'˜Parochial issues, but in a regional context'
Northumberland-based John McCabe is now just over six months into his two-year stint at the helm of the North East England Chamber of Commerce so we spoke to him to find out how his presidency is going.
John, the managing director of Fusion PR, said: “I’m really enjoying it – I get to meet a cross-section of the businesses we have right across the North East, large and small, who are doing some fantastic work, often very innovative work, creating and sustaining opportunities for people who live and work in the region.
“That’s the very best part for me – the chance to get out, meet, interact with and get to know the businesses.
“It’s also a good time to be doing this role as there’s lots to get our teeth into. It’s a really interesting time to be doing the job.”
On this, he cited two main examples – devolution and Brexit.
For the former, the Chamber covers an area which goes from Tees Valley in the far south, which signed its £450million deal back in 2015, to the far north where the North of Tyne deal is the latest to join the devolved club.
Referring to the recent developments for the reduced group of Northumberland, Newcastle and North Tyneside, John said: “We want to see that extend as far as possible across the region.
“We welcome the progress on the North of Tyne deal, but it’s important for us that it’s the beginning and not the end.”
One of the concerns about the North of Tyne devolution deal is the divide between the very urban and the extremely rural and how that will be resolved.
With that in mind, I asked John if, as a Northumbrian, he was trying to bring a stronger county perspective to the business membership organisation.
“It’s a regional role, that’s one of the real strengths, that we are not confined to one city or area, that’s why our ethos is stronger together,” he said.
“While there are unique issues and opportunities for the Northumberland business community, so there are for the Newcastle business community or the South Shields business community.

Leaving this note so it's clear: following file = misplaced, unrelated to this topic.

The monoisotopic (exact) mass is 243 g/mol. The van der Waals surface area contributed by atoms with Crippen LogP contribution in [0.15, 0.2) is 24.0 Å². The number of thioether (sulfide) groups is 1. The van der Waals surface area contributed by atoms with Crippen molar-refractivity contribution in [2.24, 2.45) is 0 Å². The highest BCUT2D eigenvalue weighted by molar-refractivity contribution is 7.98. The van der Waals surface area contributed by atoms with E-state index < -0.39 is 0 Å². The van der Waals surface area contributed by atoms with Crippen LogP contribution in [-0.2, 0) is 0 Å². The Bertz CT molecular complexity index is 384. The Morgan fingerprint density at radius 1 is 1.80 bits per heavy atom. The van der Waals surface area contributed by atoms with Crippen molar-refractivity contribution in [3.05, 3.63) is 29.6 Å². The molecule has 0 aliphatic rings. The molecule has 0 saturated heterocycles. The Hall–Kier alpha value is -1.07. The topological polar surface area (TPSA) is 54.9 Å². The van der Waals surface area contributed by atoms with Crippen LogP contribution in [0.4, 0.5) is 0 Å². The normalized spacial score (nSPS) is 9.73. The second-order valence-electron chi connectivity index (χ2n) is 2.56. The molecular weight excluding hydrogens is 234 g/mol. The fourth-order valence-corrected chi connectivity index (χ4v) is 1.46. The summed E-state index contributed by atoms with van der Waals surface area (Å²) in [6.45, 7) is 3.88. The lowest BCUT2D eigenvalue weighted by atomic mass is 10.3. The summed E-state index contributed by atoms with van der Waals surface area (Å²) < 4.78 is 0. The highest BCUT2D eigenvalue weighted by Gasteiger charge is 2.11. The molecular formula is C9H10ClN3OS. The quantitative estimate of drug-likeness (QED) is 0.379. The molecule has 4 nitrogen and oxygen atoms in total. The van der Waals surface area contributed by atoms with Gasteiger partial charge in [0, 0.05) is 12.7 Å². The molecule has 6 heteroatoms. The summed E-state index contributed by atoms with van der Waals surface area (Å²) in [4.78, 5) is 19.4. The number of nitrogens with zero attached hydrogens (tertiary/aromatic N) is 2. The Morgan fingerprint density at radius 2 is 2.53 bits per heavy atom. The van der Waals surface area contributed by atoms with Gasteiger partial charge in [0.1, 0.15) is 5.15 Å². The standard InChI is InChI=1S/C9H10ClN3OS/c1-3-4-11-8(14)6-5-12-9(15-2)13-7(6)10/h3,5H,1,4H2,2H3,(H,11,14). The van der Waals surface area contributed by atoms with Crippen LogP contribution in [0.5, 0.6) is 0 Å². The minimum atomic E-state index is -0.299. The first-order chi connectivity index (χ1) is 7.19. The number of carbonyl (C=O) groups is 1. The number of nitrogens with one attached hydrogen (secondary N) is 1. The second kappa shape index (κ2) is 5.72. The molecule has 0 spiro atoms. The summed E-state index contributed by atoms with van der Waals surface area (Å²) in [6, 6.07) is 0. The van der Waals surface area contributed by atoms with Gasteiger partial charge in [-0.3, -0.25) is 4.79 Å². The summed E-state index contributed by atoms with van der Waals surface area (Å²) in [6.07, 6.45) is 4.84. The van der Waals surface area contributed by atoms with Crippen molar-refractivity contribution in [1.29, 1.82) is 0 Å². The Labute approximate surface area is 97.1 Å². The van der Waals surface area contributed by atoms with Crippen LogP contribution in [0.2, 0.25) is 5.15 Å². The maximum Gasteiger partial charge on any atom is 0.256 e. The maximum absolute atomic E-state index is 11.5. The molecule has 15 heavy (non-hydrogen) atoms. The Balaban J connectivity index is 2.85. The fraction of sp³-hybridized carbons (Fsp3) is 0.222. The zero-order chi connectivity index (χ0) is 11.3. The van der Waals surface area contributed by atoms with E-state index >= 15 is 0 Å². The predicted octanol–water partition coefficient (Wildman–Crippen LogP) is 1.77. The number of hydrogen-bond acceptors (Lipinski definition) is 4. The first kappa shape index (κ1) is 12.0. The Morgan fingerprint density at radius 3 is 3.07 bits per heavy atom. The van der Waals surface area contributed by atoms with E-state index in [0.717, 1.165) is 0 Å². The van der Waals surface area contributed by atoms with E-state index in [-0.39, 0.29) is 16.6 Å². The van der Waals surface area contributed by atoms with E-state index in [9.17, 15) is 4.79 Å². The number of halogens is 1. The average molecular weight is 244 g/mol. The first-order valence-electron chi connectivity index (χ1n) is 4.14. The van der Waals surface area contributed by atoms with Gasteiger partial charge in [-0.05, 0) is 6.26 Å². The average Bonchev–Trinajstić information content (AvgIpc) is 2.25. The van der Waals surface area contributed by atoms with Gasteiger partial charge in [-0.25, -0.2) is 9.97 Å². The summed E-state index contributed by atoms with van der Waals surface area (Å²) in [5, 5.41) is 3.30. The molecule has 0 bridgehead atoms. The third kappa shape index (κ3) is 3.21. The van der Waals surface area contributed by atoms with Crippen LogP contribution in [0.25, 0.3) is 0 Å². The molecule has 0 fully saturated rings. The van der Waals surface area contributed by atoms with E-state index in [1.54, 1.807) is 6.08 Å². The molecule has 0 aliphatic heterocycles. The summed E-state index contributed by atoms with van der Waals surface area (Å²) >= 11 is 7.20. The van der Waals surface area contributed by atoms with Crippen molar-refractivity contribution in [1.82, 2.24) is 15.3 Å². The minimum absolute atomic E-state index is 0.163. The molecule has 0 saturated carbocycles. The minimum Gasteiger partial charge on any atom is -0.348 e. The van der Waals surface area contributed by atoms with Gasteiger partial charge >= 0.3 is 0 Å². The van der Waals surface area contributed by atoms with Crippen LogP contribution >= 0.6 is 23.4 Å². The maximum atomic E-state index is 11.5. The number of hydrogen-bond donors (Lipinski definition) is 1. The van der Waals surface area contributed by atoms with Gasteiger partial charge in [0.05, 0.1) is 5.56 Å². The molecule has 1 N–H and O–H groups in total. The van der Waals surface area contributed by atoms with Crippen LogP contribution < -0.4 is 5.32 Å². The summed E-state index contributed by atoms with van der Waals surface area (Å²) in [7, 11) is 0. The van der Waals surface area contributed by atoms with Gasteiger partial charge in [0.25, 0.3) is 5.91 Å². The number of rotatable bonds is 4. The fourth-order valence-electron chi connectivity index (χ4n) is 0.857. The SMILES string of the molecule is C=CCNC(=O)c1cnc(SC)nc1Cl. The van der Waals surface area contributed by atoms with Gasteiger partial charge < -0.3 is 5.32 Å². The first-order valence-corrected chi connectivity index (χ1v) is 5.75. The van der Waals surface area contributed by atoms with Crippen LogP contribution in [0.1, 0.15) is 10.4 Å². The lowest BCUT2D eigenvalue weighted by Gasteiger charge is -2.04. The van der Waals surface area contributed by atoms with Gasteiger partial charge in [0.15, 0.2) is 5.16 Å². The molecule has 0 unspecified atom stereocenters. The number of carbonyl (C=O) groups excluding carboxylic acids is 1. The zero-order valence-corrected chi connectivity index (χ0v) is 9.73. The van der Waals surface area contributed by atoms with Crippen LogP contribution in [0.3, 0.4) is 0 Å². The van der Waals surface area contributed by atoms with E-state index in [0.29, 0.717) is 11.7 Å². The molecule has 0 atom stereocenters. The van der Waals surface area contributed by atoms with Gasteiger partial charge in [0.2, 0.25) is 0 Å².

“It’s not a satellite office of a national organisation, but it has real strength in numbers through being regional.
“We are working with members in very parochial issues, but in a regional context.
“We have a very proactive, engaged Northumberland committee which feeds into the organisation as a whole – it’s got a real impact at the regional level.”
Members had identified the political decisions they believed would have the biggest positive impact on economic growth in the next 12 months, which include fair funding and further devolution to the North East, investment in key infrastructure and support to grow the region’s exports.
But John admits that this campaign is a balancing act between those wider issues and the more local concerns, with the Chamber needing to look outwards and inwards.
“Some of those very local transport issues have far-reaching impacts for businesses across the area,” he said. “Transport, housing and skills are absolutely crucial.”
He added: “The North East is a very special place to live and work and we want to get that message across.”
Brexit, which touches so much in our lives at present, is also ‘a key priority’, according to John. “We want to make sure that conditions for exporting are as favourable as they can be and make sure our region is welcoming to inward investment too.”
Continuing on that theme, he said: “The Chamber didn’t take a position and we are not going to do that now, but given the result, we want to see a deal with a sensible transition period that safeguards the North-East economy.
“Brexit creates a lot of uncertainty and we would like to see more clarity from the Government and want businesses to be fully engaged in that process going forward and able to speak directly to the Government.
“I have talked a lot about uncertainty being the new certainty, but if you go back, there was the financial crash, then the Coalition Government, which was different for this country, then the EU referendum, with a possibly unexpected result, and all the time, business has just carried on doing the best it can.
“We have stretched that elastic as far as we can.”
When he was elected president back in June last year, John set out ‘three distinct ways I want to help our members gain more mutual benefit from each other’.
“The priority for the Chamber is always to deliver what our members expect us to deliver,” he said, but added that within the remit of president, there is freedom to push some of your own agenda.
For him, that is improving networks within the North East, better links between business and education to ensure the ‘best possible pathways’ into employment and mental health, which is something of which he has personal experience.
“I just think it’s really urgent that we address what is a business-critical issue,” he said.
“There are extraordinarily talented people in the business community who experience mental-health problems – around one in four will experience issues and some of those will be in business – so it’s not only the right thing to do, it’s really important for businesses in terms of their workforce and having the right people. It’s about retaining the workforce that you have got.”